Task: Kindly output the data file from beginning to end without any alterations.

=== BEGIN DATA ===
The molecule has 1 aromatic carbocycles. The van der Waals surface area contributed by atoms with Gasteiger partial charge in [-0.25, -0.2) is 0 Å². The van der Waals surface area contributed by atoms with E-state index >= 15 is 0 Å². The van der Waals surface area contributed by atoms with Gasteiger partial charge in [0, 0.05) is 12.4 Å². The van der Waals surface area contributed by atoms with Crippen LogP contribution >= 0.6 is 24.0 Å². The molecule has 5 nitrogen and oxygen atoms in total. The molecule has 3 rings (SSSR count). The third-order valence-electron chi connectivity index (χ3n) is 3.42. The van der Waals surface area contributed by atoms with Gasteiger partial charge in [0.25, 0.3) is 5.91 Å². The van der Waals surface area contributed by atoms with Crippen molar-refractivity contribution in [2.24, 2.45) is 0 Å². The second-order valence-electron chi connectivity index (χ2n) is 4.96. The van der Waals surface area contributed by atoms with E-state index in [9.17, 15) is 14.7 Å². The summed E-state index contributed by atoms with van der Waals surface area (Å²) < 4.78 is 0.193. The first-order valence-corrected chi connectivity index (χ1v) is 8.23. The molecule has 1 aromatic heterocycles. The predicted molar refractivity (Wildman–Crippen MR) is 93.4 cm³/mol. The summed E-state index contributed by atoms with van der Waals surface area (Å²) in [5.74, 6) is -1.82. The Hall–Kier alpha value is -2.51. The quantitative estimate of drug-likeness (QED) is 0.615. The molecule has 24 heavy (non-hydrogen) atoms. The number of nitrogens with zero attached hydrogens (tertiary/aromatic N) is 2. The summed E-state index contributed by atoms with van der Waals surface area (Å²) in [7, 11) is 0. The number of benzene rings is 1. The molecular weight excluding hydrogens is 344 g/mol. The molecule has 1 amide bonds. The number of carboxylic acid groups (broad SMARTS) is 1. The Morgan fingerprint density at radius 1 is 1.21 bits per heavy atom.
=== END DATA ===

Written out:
The molecule has 1 aromatic carbocycles. The van der Waals surface area contributed by atoms with Gasteiger partial charge in [-0.25, -0.2) is 0 Å². The van der Waals surface area contributed by atoms with E-state index >= 15 is 0 Å². The van der Waals surface area contributed by atoms with Gasteiger partial charge in [0, 0.05) is 12.4 Å². The van der Waals surface area contributed by atoms with Crippen LogP contribution >= 0.6 is 24.0 Å². The molecule has 5 nitrogen and oxygen atoms in total. The molecule has 3 rings (SSSR count). The third-order valence-electron chi connectivity index (χ3n) is 3.42. The van der Waals surface area contributed by atoms with Gasteiger partial charge in [0.25, 0.3) is 5.91 Å². The van der Waals surface area contributed by atoms with Crippen molar-refractivity contribution in [2.24, 2.45) is 0 Å². The second-order valence-electron chi connectivity index (χ2n) is 4.96. The van der Waals surface area contributed by atoms with E-state index in [9.17, 15) is 14.7 Å². The summed E-state index contributed by atoms with van der Waals surface area (Å²) < 4.78 is 0.193. The first-order valence-corrected chi connectivity index (χ1v) is 8.23. The molecule has 1 aromatic heterocycles. The predicted molar refractivity (Wildman–Crippen MR) is 93.4 cm³/mol. The summed E-state index contributed by atoms with van der Waals surface area (Å²) in [5.74, 6) is -1.82. The Hall–Kier alpha value is -2.51. The quantitative estimate of drug-likeness (QED) is 0.615. The molecule has 24 heavy (non-hydrogen) atoms. The number of nitrogens with zero attached hydrogens (tertiary/aromatic N) is 2. The summed E-state index contributed by atoms with van der Waals surface area (Å²) in [7, 11) is 0. The number of benzene rings is 1. The molecular weight excluding hydrogens is 344 g/mol. The molecule has 1 amide bonds. The number of carboxylic acid groups (broad SMARTS) is 1. The Morgan fingerprint density at radius 1 is 1.21 bits per heavy atom.